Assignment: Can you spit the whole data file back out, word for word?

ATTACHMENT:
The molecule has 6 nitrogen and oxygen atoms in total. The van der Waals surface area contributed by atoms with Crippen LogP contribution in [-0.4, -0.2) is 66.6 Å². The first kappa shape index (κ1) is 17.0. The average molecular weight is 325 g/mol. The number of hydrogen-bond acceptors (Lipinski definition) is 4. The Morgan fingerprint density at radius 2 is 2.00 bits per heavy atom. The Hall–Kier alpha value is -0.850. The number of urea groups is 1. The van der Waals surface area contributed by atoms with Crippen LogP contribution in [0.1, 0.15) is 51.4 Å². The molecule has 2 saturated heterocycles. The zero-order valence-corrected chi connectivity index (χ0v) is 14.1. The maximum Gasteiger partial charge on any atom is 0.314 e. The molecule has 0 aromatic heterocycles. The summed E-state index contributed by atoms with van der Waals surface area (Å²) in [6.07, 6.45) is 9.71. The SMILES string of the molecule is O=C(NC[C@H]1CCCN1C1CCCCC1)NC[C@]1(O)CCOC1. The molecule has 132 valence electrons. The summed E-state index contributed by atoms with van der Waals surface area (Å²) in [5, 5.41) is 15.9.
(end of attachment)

The molecule has 6 nitrogen and oxygen atoms in total. The van der Waals surface area contributed by atoms with Crippen LogP contribution in [-0.4, -0.2) is 66.6 Å². The first kappa shape index (κ1) is 17.0. The average molecular weight is 325 g/mol. The number of hydrogen-bond acceptors (Lipinski definition) is 4. The Morgan fingerprint density at radius 2 is 2.00 bits per heavy atom. The Hall–Kier alpha value is -0.850. The number of urea groups is 1. The van der Waals surface area contributed by atoms with Crippen LogP contribution in [0.1, 0.15) is 51.4 Å². The molecule has 2 saturated heterocycles. The zero-order valence-corrected chi connectivity index (χ0v) is 14.1. The maximum Gasteiger partial charge on any atom is 0.314 e. The molecule has 0 aromatic heterocycles. The summed E-state index contributed by atoms with van der Waals surface area (Å²) in [6.07, 6.45) is 9.71. The SMILES string of the molecule is O=C(NC[C@H]1CCCN1C1CCCCC1)NC[C@]1(O)CCOC1. The molecule has 132 valence electrons. The summed E-state index contributed by atoms with van der Waals surface area (Å²) in [5, 5.41) is 15.9.